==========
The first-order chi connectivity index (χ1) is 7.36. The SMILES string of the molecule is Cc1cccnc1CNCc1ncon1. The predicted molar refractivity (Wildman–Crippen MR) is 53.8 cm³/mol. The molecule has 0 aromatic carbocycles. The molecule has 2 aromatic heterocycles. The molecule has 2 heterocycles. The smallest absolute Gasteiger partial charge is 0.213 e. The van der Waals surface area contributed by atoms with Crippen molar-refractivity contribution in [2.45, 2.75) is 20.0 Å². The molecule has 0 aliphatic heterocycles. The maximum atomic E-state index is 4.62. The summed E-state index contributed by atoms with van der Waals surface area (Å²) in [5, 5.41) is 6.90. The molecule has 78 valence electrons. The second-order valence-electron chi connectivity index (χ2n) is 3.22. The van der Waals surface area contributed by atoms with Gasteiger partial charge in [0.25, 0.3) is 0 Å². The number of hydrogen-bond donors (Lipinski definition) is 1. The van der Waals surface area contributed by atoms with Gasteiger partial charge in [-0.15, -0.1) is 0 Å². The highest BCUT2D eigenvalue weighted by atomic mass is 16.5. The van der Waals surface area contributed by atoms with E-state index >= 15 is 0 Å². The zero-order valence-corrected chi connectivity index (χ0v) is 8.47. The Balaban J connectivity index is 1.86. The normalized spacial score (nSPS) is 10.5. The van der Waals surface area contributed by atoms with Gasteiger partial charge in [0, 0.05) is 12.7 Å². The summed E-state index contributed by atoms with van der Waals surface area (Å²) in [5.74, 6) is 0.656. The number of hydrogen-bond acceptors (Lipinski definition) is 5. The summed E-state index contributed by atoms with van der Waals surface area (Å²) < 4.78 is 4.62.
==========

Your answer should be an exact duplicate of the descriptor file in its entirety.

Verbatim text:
The first-order chi connectivity index (χ1) is 7.36. The SMILES string of the molecule is Cc1cccnc1CNCc1ncon1. The predicted molar refractivity (Wildman–Crippen MR) is 53.8 cm³/mol. The molecule has 0 aromatic carbocycles. The molecule has 2 aromatic heterocycles. The molecule has 2 heterocycles. The smallest absolute Gasteiger partial charge is 0.213 e. The van der Waals surface area contributed by atoms with Crippen molar-refractivity contribution in [2.45, 2.75) is 20.0 Å². The molecule has 0 aliphatic heterocycles. The maximum atomic E-state index is 4.62. The summed E-state index contributed by atoms with van der Waals surface area (Å²) in [5, 5.41) is 6.90. The molecule has 78 valence electrons. The second-order valence-electron chi connectivity index (χ2n) is 3.22. The van der Waals surface area contributed by atoms with Gasteiger partial charge in [0.25, 0.3) is 0 Å². The number of hydrogen-bond donors (Lipinski definition) is 1. The van der Waals surface area contributed by atoms with Gasteiger partial charge in [-0.15, -0.1) is 0 Å². The highest BCUT2D eigenvalue weighted by atomic mass is 16.5. The van der Waals surface area contributed by atoms with E-state index >= 15 is 0 Å². The zero-order valence-corrected chi connectivity index (χ0v) is 8.47. The Balaban J connectivity index is 1.86. The normalized spacial score (nSPS) is 10.5. The van der Waals surface area contributed by atoms with Gasteiger partial charge in [0, 0.05) is 12.7 Å². The summed E-state index contributed by atoms with van der Waals surface area (Å²) in [5.74, 6) is 0.656. The number of hydrogen-bond acceptors (Lipinski definition) is 5. The summed E-state index contributed by atoms with van der Waals surface area (Å²) < 4.78 is 4.62.